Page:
UNITED STATES—Nothing so entraps a life in mediocrity as inability to decide. It dooms people to limbo, and nevertheless, it’s easy to see why they choose limbo. It’s scary to decide; you want to leave the door open, or at least ajar, to be able to slink back out.

Look, you wouldn’t believe it, but a sentence ago I wanted to back out of this and rehash yesterday’s blog post, but I had decided to tackle the topic of indecision, let providence exalt my pencil and give you, my reader pals, something fresh and vital.

To decide is to kill off other possibilities. It shares the same word root as suicide and herbicide. To decide is dangerous like a controlled brush fire, which ultimately serves to reduce the possibility of a wild fire. To decide is to kill off nagging options, burn bridges. There’s only one way forward. And you can’t ride two horses.

Yet you see the sick spectacle of people trying to ride two horses all the time. They are ‘trying things out,’ ‘waiting and seeing.’ When my first wife and I moved to Los Angeles from Mexico we maintained our apartment in Guadalajara for a full year. We intended to go back, me to my translating post at the university, where I had agreed to fill in for my boss who had taken a leave of absence for post-graduate studied in Canada, but something happened. My boss at the translating department became disenchanted with the postgraduate program. She returned to Mexico prematurely and my obligation to man the office was dissolved.

Even so, it was an excruciating decision to stay in the U.S. or go back to Mexico, right down to the wire. The commitment to return to Guadalajara made our new lives in L.A. tentative. We were riding two horses till we finally went back to Mexico and decided to clean up the remains of our old life. The $80 monthly rent down there to store our stuff wasn’t bad, but how much easier if we’d made a clean breast of it earlier.

Why do people stall and put off decisions?

1. Because they are expecting results in excess of reality. In the case of Mexico we expected something so dramatic that would have to justify our staying in the United States. Like me selling a screenplay.

2. Finances. Stalling till tax refund time to make a needed home repair or go on a vacation. It gets postponed, and by the time the refund comes, something else is first in line. By operating this way, people develop a robust set of internal muscles to prevent making decisions.

3. Having decisions decided for you. People become quite comfortable with decisions being made for them. Lack of money, circumstances, letting previous commitments stand in the way of the new path.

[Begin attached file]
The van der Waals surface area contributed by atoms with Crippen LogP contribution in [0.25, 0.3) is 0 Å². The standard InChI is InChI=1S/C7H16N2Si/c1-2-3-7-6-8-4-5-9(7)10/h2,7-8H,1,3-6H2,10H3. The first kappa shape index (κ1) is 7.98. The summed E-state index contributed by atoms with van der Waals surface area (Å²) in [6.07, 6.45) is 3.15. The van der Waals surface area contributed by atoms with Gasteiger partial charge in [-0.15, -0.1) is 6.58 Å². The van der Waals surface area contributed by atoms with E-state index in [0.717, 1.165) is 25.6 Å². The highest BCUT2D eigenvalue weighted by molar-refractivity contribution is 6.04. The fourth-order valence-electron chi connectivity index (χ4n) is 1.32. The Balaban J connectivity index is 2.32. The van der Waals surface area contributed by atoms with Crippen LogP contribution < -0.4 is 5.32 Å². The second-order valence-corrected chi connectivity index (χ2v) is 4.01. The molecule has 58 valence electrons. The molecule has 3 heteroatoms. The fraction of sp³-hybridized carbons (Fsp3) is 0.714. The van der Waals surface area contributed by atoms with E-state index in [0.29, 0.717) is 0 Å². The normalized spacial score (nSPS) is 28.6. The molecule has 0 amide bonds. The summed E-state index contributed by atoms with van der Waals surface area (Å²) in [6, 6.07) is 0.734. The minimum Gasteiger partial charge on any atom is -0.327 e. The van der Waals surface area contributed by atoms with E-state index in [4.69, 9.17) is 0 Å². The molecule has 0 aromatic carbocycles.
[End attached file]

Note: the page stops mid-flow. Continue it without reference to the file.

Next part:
As a result, people are denied the crucial experience of internally toughing out the psychological consequences of a decision. Toughness is really required. A person inexperienced in decisions may be riding a new horse, but they get off too soon because of the turbulence. Greater toughness is required, the greener we are at making decisions.

There are two opinions for pretty much every fork in the road. An example. Today, I told my acting teacher, “I got my three vouchers. I’m eligible to join SAG.” The first two words out of his mouth were “Do it.” An actress was in the room with us. She had a different opinion. She thought I should hold out as long as I can and get more non-union work.

These are opposing points of view that can be argued eternally. None innately right; the only thing to get me over the hump is my power of decision, which involves the gut and can be gut-wrenching. But you gotta do it: decide and stick with it. The life that decides is immeasurably enhanced. Learn to decide quickly and be reluctant to turn back just because you feel pain. Every decision leaves behind alluring options that still sparkle from the shore, so we train our gaze forward. Of course, when it becomes painfully obvious that you’ve made a wrong decision, change it on a dime.

Learn to make decisions quickly and unapologetically. The greater number of decisions you make, the surer you are sure to see success grow.

Humorist Grady Miller is author of “Lighten Up Now,” a diet for the mind and body, available on Amazon.com. Reach Grady at grady.miller@canyon-news.com.

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Hollywood humorist Grady Miller grew up in the heart of Steinbeck Country on the Central California coast. More Bombeck than Steinbeck, Grady Miller has been compared to T.C. Boyle, Joel Stein, and Voltaire. He briefly attended Columbia University in New York and came to Los Angeles to study filmmaking, but discovered literature instead, in T.C. Boyle’s fiction writing workshop at USC. In addition to A Very Grady Christmas, he has written the humorous diet book, Lighten Up Now: The Grady Diet and the popular humor collection, Late Bloomer (both on Amazon). His humor column, Miller Time, appears weekly in The Canyon News (www.canyon-news.com)